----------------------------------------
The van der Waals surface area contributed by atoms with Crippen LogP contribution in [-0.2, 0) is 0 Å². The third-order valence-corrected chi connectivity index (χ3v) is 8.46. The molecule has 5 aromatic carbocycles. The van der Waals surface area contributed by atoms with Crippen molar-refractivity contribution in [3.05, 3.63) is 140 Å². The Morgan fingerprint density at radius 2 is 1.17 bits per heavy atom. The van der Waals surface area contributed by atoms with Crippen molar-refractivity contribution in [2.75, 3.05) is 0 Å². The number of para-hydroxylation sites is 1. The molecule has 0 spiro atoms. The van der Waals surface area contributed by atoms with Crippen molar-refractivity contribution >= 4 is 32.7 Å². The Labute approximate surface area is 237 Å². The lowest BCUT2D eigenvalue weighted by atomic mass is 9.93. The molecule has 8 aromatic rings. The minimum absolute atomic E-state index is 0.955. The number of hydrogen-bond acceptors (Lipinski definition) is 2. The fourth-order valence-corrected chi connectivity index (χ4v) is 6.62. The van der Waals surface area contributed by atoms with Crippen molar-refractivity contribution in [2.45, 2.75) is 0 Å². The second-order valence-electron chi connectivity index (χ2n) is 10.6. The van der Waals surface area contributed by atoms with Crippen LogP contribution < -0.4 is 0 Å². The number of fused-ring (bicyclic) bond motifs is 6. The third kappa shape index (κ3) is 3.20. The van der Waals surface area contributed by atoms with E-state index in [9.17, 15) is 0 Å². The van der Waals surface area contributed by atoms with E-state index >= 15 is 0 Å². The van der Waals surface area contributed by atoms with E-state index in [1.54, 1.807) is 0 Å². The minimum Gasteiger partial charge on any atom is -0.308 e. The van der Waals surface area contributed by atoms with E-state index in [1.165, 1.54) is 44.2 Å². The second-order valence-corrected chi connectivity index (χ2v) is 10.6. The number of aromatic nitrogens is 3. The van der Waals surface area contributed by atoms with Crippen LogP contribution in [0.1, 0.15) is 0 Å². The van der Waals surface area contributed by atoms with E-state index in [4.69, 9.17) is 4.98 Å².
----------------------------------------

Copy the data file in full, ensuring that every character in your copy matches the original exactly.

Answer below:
The van der Waals surface area contributed by atoms with Crippen LogP contribution in [-0.2, 0) is 0 Å². The third-order valence-corrected chi connectivity index (χ3v) is 8.46. The molecule has 5 aromatic carbocycles. The van der Waals surface area contributed by atoms with Crippen molar-refractivity contribution in [3.05, 3.63) is 140 Å². The Morgan fingerprint density at radius 2 is 1.17 bits per heavy atom. The van der Waals surface area contributed by atoms with Crippen molar-refractivity contribution in [2.75, 3.05) is 0 Å². The number of para-hydroxylation sites is 1. The molecule has 0 spiro atoms. The van der Waals surface area contributed by atoms with Crippen molar-refractivity contribution >= 4 is 32.7 Å². The Labute approximate surface area is 237 Å². The lowest BCUT2D eigenvalue weighted by atomic mass is 9.93. The molecule has 8 aromatic rings. The minimum absolute atomic E-state index is 0.955. The number of hydrogen-bond acceptors (Lipinski definition) is 2. The fourth-order valence-corrected chi connectivity index (χ4v) is 6.62. The van der Waals surface area contributed by atoms with Crippen molar-refractivity contribution in [2.45, 2.75) is 0 Å². The second-order valence-electron chi connectivity index (χ2n) is 10.6. The van der Waals surface area contributed by atoms with Crippen LogP contribution < -0.4 is 0 Å². The number of fused-ring (bicyclic) bond motifs is 6. The third kappa shape index (κ3) is 3.20. The van der Waals surface area contributed by atoms with E-state index in [9.17, 15) is 0 Å². The van der Waals surface area contributed by atoms with E-state index >= 15 is 0 Å². The van der Waals surface area contributed by atoms with E-state index in [1.54, 1.807) is 0 Å². The minimum Gasteiger partial charge on any atom is -0.308 e. The van der Waals surface area contributed by atoms with E-state index in [1.165, 1.54) is 44.2 Å². The second-order valence-corrected chi connectivity index (χ2v) is 10.6. The number of aromatic nitrogens is 3. The van der Waals surface area contributed by atoms with Crippen LogP contribution in [0.1, 0.15) is 0 Å². The van der Waals surface area contributed by atoms with E-state index in [4.69, 9.17) is 4.98 Å².